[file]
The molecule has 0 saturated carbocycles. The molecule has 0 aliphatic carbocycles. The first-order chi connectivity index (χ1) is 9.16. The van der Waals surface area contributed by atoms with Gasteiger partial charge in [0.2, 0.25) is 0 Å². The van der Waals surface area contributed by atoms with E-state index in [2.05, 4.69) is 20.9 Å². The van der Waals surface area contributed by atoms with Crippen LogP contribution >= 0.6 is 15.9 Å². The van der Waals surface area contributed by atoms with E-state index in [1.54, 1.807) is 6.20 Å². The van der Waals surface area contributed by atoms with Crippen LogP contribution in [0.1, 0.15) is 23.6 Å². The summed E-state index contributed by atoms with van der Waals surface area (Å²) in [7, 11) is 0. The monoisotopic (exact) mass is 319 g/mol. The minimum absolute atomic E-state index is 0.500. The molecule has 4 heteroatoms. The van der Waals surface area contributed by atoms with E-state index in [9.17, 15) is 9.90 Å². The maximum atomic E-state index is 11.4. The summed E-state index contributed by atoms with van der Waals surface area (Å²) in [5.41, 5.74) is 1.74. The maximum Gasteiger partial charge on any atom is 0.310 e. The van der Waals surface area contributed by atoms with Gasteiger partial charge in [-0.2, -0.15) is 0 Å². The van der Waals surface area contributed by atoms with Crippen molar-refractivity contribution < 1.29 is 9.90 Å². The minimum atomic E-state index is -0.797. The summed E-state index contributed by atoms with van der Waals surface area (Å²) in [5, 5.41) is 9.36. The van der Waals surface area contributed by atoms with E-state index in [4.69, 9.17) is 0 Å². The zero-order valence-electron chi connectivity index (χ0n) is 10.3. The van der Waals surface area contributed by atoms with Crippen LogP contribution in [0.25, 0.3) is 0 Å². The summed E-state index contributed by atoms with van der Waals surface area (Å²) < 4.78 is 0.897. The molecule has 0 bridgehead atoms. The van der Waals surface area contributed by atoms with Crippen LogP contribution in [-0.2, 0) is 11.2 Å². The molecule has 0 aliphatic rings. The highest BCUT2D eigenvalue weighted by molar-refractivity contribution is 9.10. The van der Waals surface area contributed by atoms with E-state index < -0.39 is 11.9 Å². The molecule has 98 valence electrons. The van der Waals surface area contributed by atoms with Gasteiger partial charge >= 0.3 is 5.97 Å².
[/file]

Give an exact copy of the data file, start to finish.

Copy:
The molecule has 0 saturated carbocycles. The molecule has 0 aliphatic carbocycles. The first-order chi connectivity index (χ1) is 9.16. The van der Waals surface area contributed by atoms with Gasteiger partial charge in [0.2, 0.25) is 0 Å². The van der Waals surface area contributed by atoms with E-state index in [2.05, 4.69) is 20.9 Å². The van der Waals surface area contributed by atoms with Crippen LogP contribution >= 0.6 is 15.9 Å². The van der Waals surface area contributed by atoms with E-state index in [1.54, 1.807) is 6.20 Å². The van der Waals surface area contributed by atoms with Crippen LogP contribution in [0.1, 0.15) is 23.6 Å². The summed E-state index contributed by atoms with van der Waals surface area (Å²) in [7, 11) is 0. The monoisotopic (exact) mass is 319 g/mol. The minimum absolute atomic E-state index is 0.500. The molecule has 4 heteroatoms. The van der Waals surface area contributed by atoms with E-state index in [9.17, 15) is 9.90 Å². The maximum atomic E-state index is 11.4. The summed E-state index contributed by atoms with van der Waals surface area (Å²) in [5.41, 5.74) is 1.74. The maximum Gasteiger partial charge on any atom is 0.310 e. The van der Waals surface area contributed by atoms with Gasteiger partial charge in [-0.2, -0.15) is 0 Å². The van der Waals surface area contributed by atoms with Crippen molar-refractivity contribution < 1.29 is 9.90 Å². The minimum atomic E-state index is -0.797. The summed E-state index contributed by atoms with van der Waals surface area (Å²) in [5, 5.41) is 9.36. The van der Waals surface area contributed by atoms with E-state index in [4.69, 9.17) is 0 Å². The zero-order valence-electron chi connectivity index (χ0n) is 10.3. The van der Waals surface area contributed by atoms with Crippen LogP contribution in [0.25, 0.3) is 0 Å². The summed E-state index contributed by atoms with van der Waals surface area (Å²) < 4.78 is 0.897. The molecule has 0 bridgehead atoms. The van der Waals surface area contributed by atoms with Crippen LogP contribution in [-0.2, 0) is 11.2 Å². The molecule has 0 aliphatic rings. The highest BCUT2D eigenvalue weighted by molar-refractivity contribution is 9.10. The van der Waals surface area contributed by atoms with E-state index < -0.39 is 11.9 Å². The molecule has 98 valence electrons. The van der Waals surface area contributed by atoms with Gasteiger partial charge >= 0.3 is 5.97 Å².